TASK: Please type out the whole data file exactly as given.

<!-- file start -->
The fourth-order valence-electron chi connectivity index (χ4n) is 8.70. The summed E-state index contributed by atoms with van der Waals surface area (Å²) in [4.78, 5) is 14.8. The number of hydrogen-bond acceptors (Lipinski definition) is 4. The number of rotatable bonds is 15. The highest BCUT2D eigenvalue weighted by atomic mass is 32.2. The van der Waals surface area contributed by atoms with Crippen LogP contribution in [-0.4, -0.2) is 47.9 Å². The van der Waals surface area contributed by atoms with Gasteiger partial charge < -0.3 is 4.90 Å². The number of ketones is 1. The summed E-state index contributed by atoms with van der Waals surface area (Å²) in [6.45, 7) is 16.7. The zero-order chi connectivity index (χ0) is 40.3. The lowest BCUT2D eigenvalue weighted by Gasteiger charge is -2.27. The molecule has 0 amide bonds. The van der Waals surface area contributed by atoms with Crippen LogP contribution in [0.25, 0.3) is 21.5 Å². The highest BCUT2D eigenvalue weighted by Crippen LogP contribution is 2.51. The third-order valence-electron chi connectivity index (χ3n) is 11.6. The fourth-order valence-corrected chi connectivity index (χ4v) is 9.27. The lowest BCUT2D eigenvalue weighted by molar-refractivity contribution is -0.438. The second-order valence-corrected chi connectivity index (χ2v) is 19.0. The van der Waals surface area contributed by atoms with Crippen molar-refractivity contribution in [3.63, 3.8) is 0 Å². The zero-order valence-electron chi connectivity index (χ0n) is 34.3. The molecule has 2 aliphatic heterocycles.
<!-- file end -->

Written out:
The fourth-order valence-electron chi connectivity index (χ4n) is 8.70. The summed E-state index contributed by atoms with van der Waals surface area (Å²) in [4.78, 5) is 14.8. The number of hydrogen-bond acceptors (Lipinski definition) is 4. The number of rotatable bonds is 15. The highest BCUT2D eigenvalue weighted by atomic mass is 32.2. The van der Waals surface area contributed by atoms with Crippen LogP contribution in [-0.4, -0.2) is 47.9 Å². The van der Waals surface area contributed by atoms with Gasteiger partial charge < -0.3 is 4.90 Å². The number of ketones is 1. The summed E-state index contributed by atoms with van der Waals surface area (Å²) in [6.45, 7) is 16.7. The zero-order chi connectivity index (χ0) is 40.3. The lowest BCUT2D eigenvalue weighted by Gasteiger charge is -2.27. The molecule has 0 amide bonds. The van der Waals surface area contributed by atoms with Crippen LogP contribution in [0.25, 0.3) is 21.5 Å². The highest BCUT2D eigenvalue weighted by Crippen LogP contribution is 2.51. The third-order valence-electron chi connectivity index (χ3n) is 11.6. The fourth-order valence-corrected chi connectivity index (χ4v) is 9.27. The lowest BCUT2D eigenvalue weighted by molar-refractivity contribution is -0.438. The second-order valence-corrected chi connectivity index (χ2v) is 19.0. The van der Waals surface area contributed by atoms with Crippen molar-refractivity contribution in [3.63, 3.8) is 0 Å². The zero-order valence-electron chi connectivity index (χ0n) is 34.3. The molecule has 2 aliphatic heterocycles.